I have a breaking point, Aeryn, and I'm sorry that it isn't set high enough for your standards. You'll never know how sorry. I'm just this puny little Human who likes to dress up and play captain. I thought I was finally getting on top of the game, and now I've realized that all this time, it was just blind luck. I still don't have a clue. I may be stupid, Aeryn, but eventually I do learn.//

That was the last she heard of John until now.

She wants to cross the space between them, go to him. Grab him by the shoulders and shake. D'Argo's back is taut. The Luxan is getting ready to launch into a tirade, and she might not manage to stifle her anger long enough to stop him from going for Crichton's throat.

"What the frell happened?" she asks again, her stance rigid.

"I'm sorry."

The words aren't whispered, but so very soft nonetheless. They grate on her frayed nerves.

"Don't be sorry," she snarls. "It achieves nothing. Just tell us what the frell is going on. How did you manage to annoy that many people this time?"

John flinches, one arm wrapped around his drawn knees, the other curled around his mid-section. She doesn't consider taking the words back - doesn't bother softening the blow.

D'Argo grips his Qualta blade. His eyes never stray from the window and the street outside. He hisses. "This better have nothing to do with wormholes, Crichton."

'Crichton'. Not 'John'.

Aeryn is not blind and sees that it hurts. The enduring silence, punctuated by too harsh breaths, leaves her unbalanced. Mesmerized, she watches John's thumb caress that soft bottom lip. His eyelids flutter. The silence is wrong on so many levels, but it's nothing new. Crichton uses stillness to cover up his anger, but the rage is there. She needn't even look at him. She listens to the roughness of his tone when he talks to Rygel. The sharp humor, the banter are giving way to pettiness in spades, until all that remains is childish cruelty.

Aeryn doesn't want to see this man's spirit destroyed. She doesn't think she could bear it. She would survive it - there is nothing she wouldn't survive. But she couldn't bear it.

"Crichton, are you listening to me?"

"I'm listening, Aeryn."

She snaps. "Then frelling answer me!"

"Why? Will *you* listen to me?"

"Stop playing, Crichton," D'Argo growls, having reached the boundaries of his limited patience. "We're here saving your eema, again. The least you can do is explain why those men are trying to kill us. Is there anyone in this galaxy who isn't after your head?"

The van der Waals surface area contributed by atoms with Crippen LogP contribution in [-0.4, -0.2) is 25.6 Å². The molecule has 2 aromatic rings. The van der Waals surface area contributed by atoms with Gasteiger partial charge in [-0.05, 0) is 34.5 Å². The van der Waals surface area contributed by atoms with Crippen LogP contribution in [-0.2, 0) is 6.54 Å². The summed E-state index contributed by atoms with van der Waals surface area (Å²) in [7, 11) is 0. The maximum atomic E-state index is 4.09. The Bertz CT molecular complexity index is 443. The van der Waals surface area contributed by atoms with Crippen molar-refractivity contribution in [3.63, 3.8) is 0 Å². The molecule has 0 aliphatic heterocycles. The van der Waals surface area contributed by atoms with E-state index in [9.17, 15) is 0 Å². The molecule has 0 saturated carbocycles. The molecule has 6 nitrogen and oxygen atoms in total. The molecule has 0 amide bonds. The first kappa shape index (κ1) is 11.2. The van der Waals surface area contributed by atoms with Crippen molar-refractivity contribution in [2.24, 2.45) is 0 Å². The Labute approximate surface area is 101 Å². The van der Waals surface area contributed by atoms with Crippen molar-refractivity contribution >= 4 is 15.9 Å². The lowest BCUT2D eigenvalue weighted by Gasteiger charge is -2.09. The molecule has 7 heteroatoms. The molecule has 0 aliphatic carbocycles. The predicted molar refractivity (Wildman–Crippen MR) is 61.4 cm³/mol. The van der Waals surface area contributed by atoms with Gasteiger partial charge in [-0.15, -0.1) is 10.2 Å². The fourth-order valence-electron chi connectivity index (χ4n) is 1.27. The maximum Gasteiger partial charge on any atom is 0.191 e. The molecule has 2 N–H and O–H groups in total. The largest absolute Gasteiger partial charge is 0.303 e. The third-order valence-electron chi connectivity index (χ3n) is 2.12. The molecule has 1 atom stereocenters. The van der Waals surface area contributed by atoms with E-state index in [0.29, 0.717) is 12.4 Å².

The barb is harsher than D'Argo intended, Aeryn can tell. The warrior never wounds on purpose. He has no gift for cruelty, no matter how much he wished otherwise.

Crichton's face goes blank for a microt, then the lips tighten. He doesn't lash back.

Ally, brother, sometimes even father to D'Argo.

Of all of them he knows how to handle the Luxan best. Even more so now that Zhann is gone.

Aeryn kills that train of thought there and then.

Crichton shifts against the wooden panel, raising a small cloud of thin dust. Side-stepping the dying sun rays, Aeryn watches the play of copper hues on the ground.

There used to be streaks of rich gold in John's hair. It's darker now, like the rest of him, and not because he has done anything to alter the shade. He rarely lets the light touch him. At rest, he keeps to the shadowed corners, a wall at his back, visceral protection against the unseen enemy. When disaster strikes, when a crisis must be averted, he drifts back in the center, standing tall and unfazed, and Aeryn wonders at his unconcern, his eagerness. Is he learning that foes of flesh and blood should not be feared - their threat paling by comparison to the nemesis within?

//You must confront your fears with strength.//

John's gaze locks in on her. His head tilts - right, left - his eyes never shy from her own. Beautiful expressiveness of his face, sweet fullness of his mouth, stark, luminous eyes - and yes, there is strength there.

"Those guys are Caterien traders."

Even D'Argo groans at that. "Hezmana, Crichton, what did you do?"

Caterien traders are as ruthless as they come. They could teach negotiating skills to Rygel and overcome Scorpius on the psychopathic scale. How Crichton managed to annoy so many of them in such a short time is one of the universe's great mysteries. He couldn't have been on the planet alone for more than four arns.

Aeryn is well aware that John doesn't mind a little improvisation here and there. 'Flying by the seat of his pants' he said once, and she stared at him until he came up with an explanation, because the microbes couldn't possibly have gotten that one right. He's as likely to pause and think than rush headlong into danger - a strange hybrid of scientist and mercenary, which the Uncharted Territories and a significant fraction of its inhabitants, including Moya's crew, share a responsibility in birthing. Crichton has agendas. He does not need anyone to give him directions. There is always something going on in his head, an idea brewing behind those violently blue irises.